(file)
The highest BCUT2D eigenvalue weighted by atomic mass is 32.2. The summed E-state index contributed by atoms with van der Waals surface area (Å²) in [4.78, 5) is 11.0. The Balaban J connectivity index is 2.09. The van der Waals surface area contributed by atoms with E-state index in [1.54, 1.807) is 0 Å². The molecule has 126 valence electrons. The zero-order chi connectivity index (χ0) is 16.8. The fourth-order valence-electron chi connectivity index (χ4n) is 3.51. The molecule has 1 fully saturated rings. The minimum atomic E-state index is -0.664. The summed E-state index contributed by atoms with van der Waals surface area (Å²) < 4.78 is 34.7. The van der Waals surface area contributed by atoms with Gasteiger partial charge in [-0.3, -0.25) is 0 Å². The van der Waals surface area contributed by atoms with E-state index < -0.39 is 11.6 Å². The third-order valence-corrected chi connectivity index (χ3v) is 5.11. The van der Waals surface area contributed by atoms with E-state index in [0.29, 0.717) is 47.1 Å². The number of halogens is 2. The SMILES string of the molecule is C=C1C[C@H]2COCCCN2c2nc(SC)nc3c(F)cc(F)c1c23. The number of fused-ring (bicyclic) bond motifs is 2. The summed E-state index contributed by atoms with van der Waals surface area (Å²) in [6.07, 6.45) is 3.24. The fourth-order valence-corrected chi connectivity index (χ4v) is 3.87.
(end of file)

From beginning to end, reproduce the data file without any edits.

The highest BCUT2D eigenvalue weighted by atomic mass is 32.2. The summed E-state index contributed by atoms with van der Waals surface area (Å²) in [4.78, 5) is 11.0. The Balaban J connectivity index is 2.09. The van der Waals surface area contributed by atoms with E-state index in [1.54, 1.807) is 0 Å². The molecule has 126 valence electrons. The zero-order chi connectivity index (χ0) is 16.8. The fourth-order valence-electron chi connectivity index (χ4n) is 3.51. The molecule has 1 fully saturated rings. The minimum atomic E-state index is -0.664. The summed E-state index contributed by atoms with van der Waals surface area (Å²) < 4.78 is 34.7. The van der Waals surface area contributed by atoms with Gasteiger partial charge in [-0.3, -0.25) is 0 Å². The van der Waals surface area contributed by atoms with E-state index < -0.39 is 11.6 Å². The third-order valence-corrected chi connectivity index (χ3v) is 5.11. The van der Waals surface area contributed by atoms with E-state index in [0.29, 0.717) is 47.1 Å². The number of halogens is 2. The SMILES string of the molecule is C=C1C[C@H]2COCCCN2c2nc(SC)nc3c(F)cc(F)c1c23. The number of fused-ring (bicyclic) bond motifs is 2. The summed E-state index contributed by atoms with van der Waals surface area (Å²) in [6.07, 6.45) is 3.24. The fourth-order valence-corrected chi connectivity index (χ4v) is 3.87.